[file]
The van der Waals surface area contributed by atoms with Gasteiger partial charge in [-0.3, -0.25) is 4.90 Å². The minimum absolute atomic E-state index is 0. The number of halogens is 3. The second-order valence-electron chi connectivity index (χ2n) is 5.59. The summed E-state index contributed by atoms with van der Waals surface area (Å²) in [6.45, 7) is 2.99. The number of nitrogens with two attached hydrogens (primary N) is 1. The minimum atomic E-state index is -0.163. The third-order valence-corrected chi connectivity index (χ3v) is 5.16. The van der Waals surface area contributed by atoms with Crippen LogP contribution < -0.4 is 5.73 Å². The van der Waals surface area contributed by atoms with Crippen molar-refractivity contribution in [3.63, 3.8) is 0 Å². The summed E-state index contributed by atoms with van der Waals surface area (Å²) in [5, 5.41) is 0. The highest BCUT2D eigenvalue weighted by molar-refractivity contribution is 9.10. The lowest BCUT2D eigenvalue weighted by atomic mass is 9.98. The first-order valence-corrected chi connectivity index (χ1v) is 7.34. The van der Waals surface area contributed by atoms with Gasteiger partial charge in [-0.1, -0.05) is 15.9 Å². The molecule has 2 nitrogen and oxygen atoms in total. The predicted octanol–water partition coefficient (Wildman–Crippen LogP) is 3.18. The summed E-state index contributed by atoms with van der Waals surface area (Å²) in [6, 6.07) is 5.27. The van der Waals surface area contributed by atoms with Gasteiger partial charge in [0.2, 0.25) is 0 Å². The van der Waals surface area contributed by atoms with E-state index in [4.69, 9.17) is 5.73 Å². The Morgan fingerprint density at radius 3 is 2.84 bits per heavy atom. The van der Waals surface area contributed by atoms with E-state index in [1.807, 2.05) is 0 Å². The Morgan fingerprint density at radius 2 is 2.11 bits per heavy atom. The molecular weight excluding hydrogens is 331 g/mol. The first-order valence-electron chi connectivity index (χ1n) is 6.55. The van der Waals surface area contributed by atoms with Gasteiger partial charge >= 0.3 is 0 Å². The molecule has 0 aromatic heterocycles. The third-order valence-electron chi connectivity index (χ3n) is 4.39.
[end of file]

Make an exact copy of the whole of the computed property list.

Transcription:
The van der Waals surface area contributed by atoms with Gasteiger partial charge in [-0.3, -0.25) is 4.90 Å². The minimum absolute atomic E-state index is 0. The number of halogens is 3. The second-order valence-electron chi connectivity index (χ2n) is 5.59. The summed E-state index contributed by atoms with van der Waals surface area (Å²) in [6.45, 7) is 2.99. The number of nitrogens with two attached hydrogens (primary N) is 1. The minimum atomic E-state index is -0.163. The third-order valence-corrected chi connectivity index (χ3v) is 5.16. The van der Waals surface area contributed by atoms with Crippen LogP contribution < -0.4 is 5.73 Å². The van der Waals surface area contributed by atoms with Crippen molar-refractivity contribution in [3.63, 3.8) is 0 Å². The summed E-state index contributed by atoms with van der Waals surface area (Å²) in [5, 5.41) is 0. The highest BCUT2D eigenvalue weighted by molar-refractivity contribution is 9.10. The lowest BCUT2D eigenvalue weighted by atomic mass is 9.98. The first-order valence-corrected chi connectivity index (χ1v) is 7.34. The van der Waals surface area contributed by atoms with Gasteiger partial charge in [-0.1, -0.05) is 15.9 Å². The molecule has 2 nitrogen and oxygen atoms in total. The predicted octanol–water partition coefficient (Wildman–Crippen LogP) is 3.18. The summed E-state index contributed by atoms with van der Waals surface area (Å²) in [6, 6.07) is 5.27. The van der Waals surface area contributed by atoms with Gasteiger partial charge in [0.2, 0.25) is 0 Å². The van der Waals surface area contributed by atoms with E-state index in [4.69, 9.17) is 5.73 Å². The Morgan fingerprint density at radius 3 is 2.84 bits per heavy atom. The van der Waals surface area contributed by atoms with E-state index in [1.807, 2.05) is 0 Å². The Morgan fingerprint density at radius 2 is 2.11 bits per heavy atom. The molecular weight excluding hydrogens is 331 g/mol. The first-order valence-electron chi connectivity index (χ1n) is 6.55. The van der Waals surface area contributed by atoms with Gasteiger partial charge >= 0.3 is 0 Å². The molecule has 0 aromatic heterocycles. The third-order valence-electron chi connectivity index (χ3n) is 4.39.